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Melchior Schildt (Composer)

Born: 1592 or 1593 - Hannover, Germany
Died: May 22 (or May 18), 1667 - Hannover, Germany

Melchior Schildt was a German composer and organist. He came from a Hannover family, four of whom (his grandfather Gerdt, his father Antonius and his brother Ludolph, as well as himself) were employed over a period of more than 125 years as organists at the three churches in the Old Town of Hannover. After initially being taught music at Hanover by his father and Andreas Crappius, he went in December 1609 to Amsterdam to study with Jan Pieterszoon Sweelinck, with whom he remained probably until the end of 1612. No documents have survived relating to his activities over the next ten years, but from 1623 to 1626 he was organist at the Marienkirche in Wolfenbüttel, and from 1626 to 1629 he was court organist to King Christian IV in Copenhagen. After his father's death in 1629, he succeeded him as organist of the Marktkirche, Hannover, and held this post until his death.

Of the north German organists of Heinrich Schütz's generation, the pupils of Sweelinck who founded the so-called north German organ school in the first half of the 17th century, Melchior Schildt, together with Johann Heinrich Scheidemann and Jacob Praetorius, is one of those whose extant works mark them out as composers with distinctive personalities. Except for a single vocal work, all of his surviving music is for keyboard, and as with Sweelinck's other pupils, most of it consists of chorale-based organ works. Of his pieces in this genre, the five-verse cycle Herr Christ, der einig Gotts Sohn is stylistically still quite close to Sweelinck, but in the Magnificat 1. toni, his most distinguished and important organ work, which is also in five separate sections, the modern north German forms of chorale fantasia and ricercare are clearly visible. This work was probably one of a now lost series of Magnificat settings by Schildt comparable with the cycles of Samuel Scheidt, Michael Praetorius and Scheidemann. Of his other keyboard works, the Pavana Lachrymae is specially fine. It is one of many keyboard arrangements by English and continental composers of the first piece in Dowland's Lachrymae (1604), and is notable for its particularly expressive colouring.

Of his valuable compositions only one cantata, 4 voices, and a few organ and harpsichord pieces in manuscript are preserved (Q.-L.; Riemann). Schildt's one extant vocal work is the chorale concerto Ach mein herzliebes Jesulein. It is a masterly example of the sacred concerto for voices and instruments. As such it is indebted to Schütz's Symphoniae sacrae, but the way in which Schildt applied this style to the treatment of a chorale in order to provide a subjective interpretation of the content and emotional impact of the chorale text was without precedent. The quality and originality of this piece make the loss of a further nine vocal works by him, known only by their titles, particularly regrettable.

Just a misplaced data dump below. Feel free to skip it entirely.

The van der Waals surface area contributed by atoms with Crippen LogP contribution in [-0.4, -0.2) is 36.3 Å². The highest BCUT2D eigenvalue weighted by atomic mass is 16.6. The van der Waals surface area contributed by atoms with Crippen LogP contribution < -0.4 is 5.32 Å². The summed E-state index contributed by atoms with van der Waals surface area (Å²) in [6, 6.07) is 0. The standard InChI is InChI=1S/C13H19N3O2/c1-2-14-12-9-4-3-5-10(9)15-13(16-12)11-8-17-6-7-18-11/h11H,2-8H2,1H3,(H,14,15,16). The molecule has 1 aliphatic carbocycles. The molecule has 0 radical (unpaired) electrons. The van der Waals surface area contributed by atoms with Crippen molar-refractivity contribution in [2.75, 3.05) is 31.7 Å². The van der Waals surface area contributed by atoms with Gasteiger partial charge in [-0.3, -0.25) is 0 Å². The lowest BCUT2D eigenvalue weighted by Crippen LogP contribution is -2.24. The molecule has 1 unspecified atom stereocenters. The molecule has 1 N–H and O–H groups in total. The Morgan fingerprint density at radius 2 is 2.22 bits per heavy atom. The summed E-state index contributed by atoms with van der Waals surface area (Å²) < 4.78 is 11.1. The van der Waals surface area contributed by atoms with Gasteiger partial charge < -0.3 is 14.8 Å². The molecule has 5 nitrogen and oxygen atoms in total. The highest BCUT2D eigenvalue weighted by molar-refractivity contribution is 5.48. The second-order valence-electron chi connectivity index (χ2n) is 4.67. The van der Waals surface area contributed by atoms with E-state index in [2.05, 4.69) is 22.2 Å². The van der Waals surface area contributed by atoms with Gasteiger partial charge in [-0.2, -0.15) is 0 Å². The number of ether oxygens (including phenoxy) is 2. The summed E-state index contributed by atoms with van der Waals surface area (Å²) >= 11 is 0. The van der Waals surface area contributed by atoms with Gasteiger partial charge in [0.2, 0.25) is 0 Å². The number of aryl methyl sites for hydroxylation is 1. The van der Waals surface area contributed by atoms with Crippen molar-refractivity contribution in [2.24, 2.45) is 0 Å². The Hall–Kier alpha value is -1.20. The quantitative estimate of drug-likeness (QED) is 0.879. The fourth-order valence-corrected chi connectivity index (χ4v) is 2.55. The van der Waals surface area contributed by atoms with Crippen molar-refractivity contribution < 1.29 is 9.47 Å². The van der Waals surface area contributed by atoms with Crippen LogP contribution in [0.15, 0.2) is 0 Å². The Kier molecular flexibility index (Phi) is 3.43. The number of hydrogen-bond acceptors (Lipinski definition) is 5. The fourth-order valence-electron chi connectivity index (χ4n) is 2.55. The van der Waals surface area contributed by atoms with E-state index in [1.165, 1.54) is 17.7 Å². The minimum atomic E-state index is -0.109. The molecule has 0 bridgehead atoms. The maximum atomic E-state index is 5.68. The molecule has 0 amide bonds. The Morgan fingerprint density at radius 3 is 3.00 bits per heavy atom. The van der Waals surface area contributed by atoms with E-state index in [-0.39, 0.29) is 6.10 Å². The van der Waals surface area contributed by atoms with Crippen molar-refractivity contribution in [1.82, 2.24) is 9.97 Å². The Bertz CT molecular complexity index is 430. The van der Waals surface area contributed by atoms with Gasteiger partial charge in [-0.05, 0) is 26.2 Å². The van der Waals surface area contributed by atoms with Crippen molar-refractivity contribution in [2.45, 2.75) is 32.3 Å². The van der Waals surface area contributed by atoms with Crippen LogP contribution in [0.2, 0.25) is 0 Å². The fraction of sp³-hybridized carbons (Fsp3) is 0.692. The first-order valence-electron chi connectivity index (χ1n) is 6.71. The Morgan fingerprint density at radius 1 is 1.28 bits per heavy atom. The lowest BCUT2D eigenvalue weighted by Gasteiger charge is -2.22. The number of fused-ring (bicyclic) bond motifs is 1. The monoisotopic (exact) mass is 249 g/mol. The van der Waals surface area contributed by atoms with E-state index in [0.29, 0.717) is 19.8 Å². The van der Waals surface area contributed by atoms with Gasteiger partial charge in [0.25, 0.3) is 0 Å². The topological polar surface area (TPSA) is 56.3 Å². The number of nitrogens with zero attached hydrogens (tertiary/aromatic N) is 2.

Ach mein herzliebes Jesulein, 1v, 2 vn, bn, bc, 21 Jan 1657, S-Uu; ed. W. Breig (Kassel, 1964)
9 further works formerly in D-Lm, now lost, see Seiffert (1907-8)

Chorale arrangements (organ): Allein Gott in der Höh sei Ehr; Herr Christ, der einig Gottes Sohn; Herzlich lieb hab ich dich, o Herr; Magnificat 1. toni: ed. in Die Orgel, ii/24 (Cologne, 1968)
Variations (harpsichord): Gleichwie das Feuer; Pavana lachrymae (after J. Dowland): ed. W. Breig, Lied- und Tanzvariationen der
Sweelinck-Schule (Mainz, 1970); ed. in Music in Denmark at the Time of Christian IV, iii (Copenhagen, 1988)
2 Praeambula, ed. in Organum, iv/2 (
Leipzig, 1925)
Anon. chorale arrangements, attrib. Schildt: Ach Gott, vom Himmel sieh darein; Wie schön leuchtet der Morgenstern: ed. in Exempla Musica Neerlandica, xvi (Utrecht, 1991)
Lost chorale arrangements: Christ, der du bist der helle Tag; O vater, allmächtiger Gott: in G.V Scharffe, Tabulaturbuch, 1673 (see M. Seiffert, ed.: Introduction to J.P. Sweelinck: Werken, i,
Leipzig, 1894)


Source: Grove’s Dictionary of Music and Musicians (1952 Edition); Grove Music Online © Oxford University Press 2006, acc. 5/21/06 (Author: Werner Breig, w/ Pieter Dirksen)
Contributed by
Aryeh Oron (April 2006), Thomas Braatz (May 2006)

Use of Chorale Melodies in his works


Chorale Melody


Allein Gott in der Höh sei Ehr, Chorale Prelude for Organ/Keyboard

Allein Gott in der Höh sei Ehr

Herr Christ, der einig Gotts Sohn, Chorale Prelude for Organ (all five verses are set)

Herr Christ, der einge Gottessohn

Links to other Sites



M. Seiffert: J.P. Sweelinck und seine direkten deutschen Schüler, VMw, vii (1891), 145-260
M. Seiffert: Die Chorbibliothek der St. Michaelisschule in Lüneburg zu Seb. Bach's Zeit, SIMG, ix (1907–8), 593-621, esp. 616-17
T.W. Werner: Melchior Schildt und seine Familie, AMw, ii (1920), 356-67
F. Dietrich: Geschichte des deutschen Orgelchorals im 17. Jahrhundert (
Kassel, 1932)
T.W. Werner: Archivalische Nachrichten und Dokumente zur Kenntnis der Familie Schildt, Theodor Kroyer: Festschrift, ed. H. Zenck, H. Schultz and W. Gerstenberg (Regensburg, 1933), 130-39
T.W. Werner: Melchior Schildts Testament, AMf, ii (1937), 77-91
W. Breig: Melchior Schildt, Musik und Kirche, xxxvii (1967), 152-60
C. Vestergaard-Pedersen: Melchior Schildt i Danmark, DAM, vii (1973-6), 237-46
C. Turner: ‘Melchior Schildt (1592/3-1667): toward a Reassessment’, Organ Yearbook, xvii (1986), 67-80

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